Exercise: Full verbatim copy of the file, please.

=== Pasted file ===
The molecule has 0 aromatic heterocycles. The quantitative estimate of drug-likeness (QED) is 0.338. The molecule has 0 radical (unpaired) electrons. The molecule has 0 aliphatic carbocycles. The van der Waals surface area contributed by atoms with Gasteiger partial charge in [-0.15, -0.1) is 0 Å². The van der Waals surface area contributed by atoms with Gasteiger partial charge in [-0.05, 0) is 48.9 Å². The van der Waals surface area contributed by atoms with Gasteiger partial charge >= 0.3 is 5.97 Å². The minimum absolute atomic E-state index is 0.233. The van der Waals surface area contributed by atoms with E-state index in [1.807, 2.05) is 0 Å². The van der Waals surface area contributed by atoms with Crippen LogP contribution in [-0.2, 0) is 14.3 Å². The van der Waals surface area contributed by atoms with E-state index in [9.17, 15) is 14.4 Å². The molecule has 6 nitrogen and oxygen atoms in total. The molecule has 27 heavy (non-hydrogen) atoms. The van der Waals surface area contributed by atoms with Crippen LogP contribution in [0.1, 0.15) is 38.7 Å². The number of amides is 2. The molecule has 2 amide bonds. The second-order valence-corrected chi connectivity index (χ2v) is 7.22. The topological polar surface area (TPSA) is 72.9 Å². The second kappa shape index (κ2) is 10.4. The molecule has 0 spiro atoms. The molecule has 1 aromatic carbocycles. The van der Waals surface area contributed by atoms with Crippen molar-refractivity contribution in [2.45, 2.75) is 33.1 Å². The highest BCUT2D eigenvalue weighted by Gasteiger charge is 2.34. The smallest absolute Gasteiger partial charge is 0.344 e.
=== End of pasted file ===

The molecule has 0 aromatic heterocycles. The quantitative estimate of drug-likeness (QED) is 0.338. The molecule has 0 radical (unpaired) electrons. The molecule has 0 aliphatic carbocycles. The van der Waals surface area contributed by atoms with Gasteiger partial charge in [-0.15, -0.1) is 0 Å². The van der Waals surface area contributed by atoms with Gasteiger partial charge in [-0.05, 0) is 48.9 Å². The van der Waals surface area contributed by atoms with Gasteiger partial charge >= 0.3 is 5.97 Å². The minimum absolute atomic E-state index is 0.233. The van der Waals surface area contributed by atoms with E-state index in [1.807, 2.05) is 0 Å². The van der Waals surface area contributed by atoms with Crippen LogP contribution in [-0.2, 0) is 14.3 Å². The van der Waals surface area contributed by atoms with E-state index in [9.17, 15) is 14.4 Å². The molecule has 6 nitrogen and oxygen atoms in total. The molecule has 27 heavy (non-hydrogen) atoms. The van der Waals surface area contributed by atoms with Crippen LogP contribution in [0.1, 0.15) is 38.7 Å². The number of amides is 2. The molecule has 2 amide bonds. The second-order valence-corrected chi connectivity index (χ2v) is 7.22. The topological polar surface area (TPSA) is 72.9 Å². The second kappa shape index (κ2) is 10.4. The molecule has 0 spiro atoms. The molecule has 1 aromatic carbocycles. The van der Waals surface area contributed by atoms with Crippen molar-refractivity contribution in [2.45, 2.75) is 33.1 Å². The highest BCUT2D eigenvalue weighted by Gasteiger charge is 2.34. The smallest absolute Gasteiger partial charge is 0.344 e.